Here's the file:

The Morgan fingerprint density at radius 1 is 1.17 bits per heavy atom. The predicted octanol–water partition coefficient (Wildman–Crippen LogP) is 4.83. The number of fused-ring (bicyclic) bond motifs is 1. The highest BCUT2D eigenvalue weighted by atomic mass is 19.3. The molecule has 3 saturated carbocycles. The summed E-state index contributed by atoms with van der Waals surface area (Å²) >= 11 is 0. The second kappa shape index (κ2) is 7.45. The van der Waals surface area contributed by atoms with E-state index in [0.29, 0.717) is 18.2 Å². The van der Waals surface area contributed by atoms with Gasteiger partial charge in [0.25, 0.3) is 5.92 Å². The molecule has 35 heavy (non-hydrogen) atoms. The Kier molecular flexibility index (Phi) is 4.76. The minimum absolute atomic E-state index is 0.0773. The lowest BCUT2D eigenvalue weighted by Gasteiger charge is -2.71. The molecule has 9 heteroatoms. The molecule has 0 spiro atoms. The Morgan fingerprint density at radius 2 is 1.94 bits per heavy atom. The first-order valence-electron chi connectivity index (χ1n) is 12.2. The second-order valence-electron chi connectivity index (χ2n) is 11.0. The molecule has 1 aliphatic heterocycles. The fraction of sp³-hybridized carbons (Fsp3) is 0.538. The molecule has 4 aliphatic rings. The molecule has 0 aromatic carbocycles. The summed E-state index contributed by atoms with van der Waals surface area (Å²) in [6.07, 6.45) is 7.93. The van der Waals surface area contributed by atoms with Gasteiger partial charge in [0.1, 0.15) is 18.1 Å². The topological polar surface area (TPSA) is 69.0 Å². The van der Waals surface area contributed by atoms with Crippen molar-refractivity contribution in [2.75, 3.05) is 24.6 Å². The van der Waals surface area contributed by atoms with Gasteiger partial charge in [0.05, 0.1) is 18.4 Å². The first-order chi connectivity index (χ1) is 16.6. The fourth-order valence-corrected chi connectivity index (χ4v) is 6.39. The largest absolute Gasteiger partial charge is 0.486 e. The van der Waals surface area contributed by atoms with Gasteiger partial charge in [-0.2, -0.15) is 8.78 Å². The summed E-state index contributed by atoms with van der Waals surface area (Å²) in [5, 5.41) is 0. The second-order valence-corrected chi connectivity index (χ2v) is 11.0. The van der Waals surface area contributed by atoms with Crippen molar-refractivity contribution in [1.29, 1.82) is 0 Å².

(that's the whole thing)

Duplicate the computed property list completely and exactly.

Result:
The Morgan fingerprint density at radius 1 is 1.17 bits per heavy atom. The predicted octanol–water partition coefficient (Wildman–Crippen LogP) is 4.83. The number of fused-ring (bicyclic) bond motifs is 1. The highest BCUT2D eigenvalue weighted by atomic mass is 19.3. The molecule has 3 saturated carbocycles. The summed E-state index contributed by atoms with van der Waals surface area (Å²) >= 11 is 0. The second kappa shape index (κ2) is 7.45. The van der Waals surface area contributed by atoms with E-state index in [0.29, 0.717) is 18.2 Å². The van der Waals surface area contributed by atoms with Gasteiger partial charge in [0.25, 0.3) is 5.92 Å². The molecule has 35 heavy (non-hydrogen) atoms. The Kier molecular flexibility index (Phi) is 4.76. The minimum absolute atomic E-state index is 0.0773. The lowest BCUT2D eigenvalue weighted by Gasteiger charge is -2.71. The molecule has 9 heteroatoms. The molecule has 0 spiro atoms. The Morgan fingerprint density at radius 2 is 1.94 bits per heavy atom. The first-order valence-electron chi connectivity index (χ1n) is 12.2. The second-order valence-electron chi connectivity index (χ2n) is 11.0. The molecule has 1 aliphatic heterocycles. The fraction of sp³-hybridized carbons (Fsp3) is 0.538. The molecule has 4 aliphatic rings. The molecule has 0 aromatic carbocycles. The summed E-state index contributed by atoms with van der Waals surface area (Å²) in [6.07, 6.45) is 7.93. The van der Waals surface area contributed by atoms with Gasteiger partial charge in [0.1, 0.15) is 18.1 Å². The topological polar surface area (TPSA) is 69.0 Å². The van der Waals surface area contributed by atoms with Crippen molar-refractivity contribution in [2.75, 3.05) is 24.6 Å². The van der Waals surface area contributed by atoms with Gasteiger partial charge in [0.05, 0.1) is 18.4 Å². The first-order chi connectivity index (χ1) is 16.6. The fourth-order valence-corrected chi connectivity index (χ4v) is 6.39. The largest absolute Gasteiger partial charge is 0.486 e. The van der Waals surface area contributed by atoms with Gasteiger partial charge in [-0.2, -0.15) is 8.78 Å². The summed E-state index contributed by atoms with van der Waals surface area (Å²) in [5, 5.41) is 0. The second-order valence-corrected chi connectivity index (χ2v) is 11.0. The van der Waals surface area contributed by atoms with Crippen molar-refractivity contribution in [1.29, 1.82) is 0 Å².